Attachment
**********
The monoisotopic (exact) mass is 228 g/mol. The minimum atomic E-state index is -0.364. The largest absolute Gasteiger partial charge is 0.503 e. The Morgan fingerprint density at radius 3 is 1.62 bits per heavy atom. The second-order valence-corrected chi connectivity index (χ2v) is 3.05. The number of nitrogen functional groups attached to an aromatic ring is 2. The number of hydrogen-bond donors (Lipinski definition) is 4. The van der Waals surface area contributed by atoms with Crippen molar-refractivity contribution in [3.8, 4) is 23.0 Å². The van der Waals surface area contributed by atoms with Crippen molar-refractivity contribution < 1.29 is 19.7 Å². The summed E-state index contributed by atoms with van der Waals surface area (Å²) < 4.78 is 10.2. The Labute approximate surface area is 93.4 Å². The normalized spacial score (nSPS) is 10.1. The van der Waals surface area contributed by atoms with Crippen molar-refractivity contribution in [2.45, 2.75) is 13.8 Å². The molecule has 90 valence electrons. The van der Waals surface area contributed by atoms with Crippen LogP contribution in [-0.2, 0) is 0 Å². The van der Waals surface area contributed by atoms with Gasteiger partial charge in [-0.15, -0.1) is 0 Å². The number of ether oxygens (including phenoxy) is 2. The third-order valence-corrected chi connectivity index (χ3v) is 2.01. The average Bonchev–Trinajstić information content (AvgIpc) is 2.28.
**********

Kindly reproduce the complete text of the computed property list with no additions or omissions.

The monoisotopic (exact) mass is 228 g/mol. The minimum atomic E-state index is -0.364. The largest absolute Gasteiger partial charge is 0.503 e. The Morgan fingerprint density at radius 3 is 1.62 bits per heavy atom. The second-order valence-corrected chi connectivity index (χ2v) is 3.05. The number of nitrogen functional groups attached to an aromatic ring is 2. The number of hydrogen-bond donors (Lipinski definition) is 4. The van der Waals surface area contributed by atoms with Crippen molar-refractivity contribution in [3.8, 4) is 23.0 Å². The van der Waals surface area contributed by atoms with Crippen molar-refractivity contribution < 1.29 is 19.7 Å². The summed E-state index contributed by atoms with van der Waals surface area (Å²) < 4.78 is 10.2. The Labute approximate surface area is 93.4 Å². The normalized spacial score (nSPS) is 10.1. The van der Waals surface area contributed by atoms with Crippen molar-refractivity contribution in [2.45, 2.75) is 13.8 Å². The molecule has 90 valence electrons. The van der Waals surface area contributed by atoms with Crippen LogP contribution in [-0.2, 0) is 0 Å². The van der Waals surface area contributed by atoms with Gasteiger partial charge in [-0.15, -0.1) is 0 Å². The number of ether oxygens (including phenoxy) is 2. The third-order valence-corrected chi connectivity index (χ3v) is 2.01. The average Bonchev–Trinajstić information content (AvgIpc) is 2.28.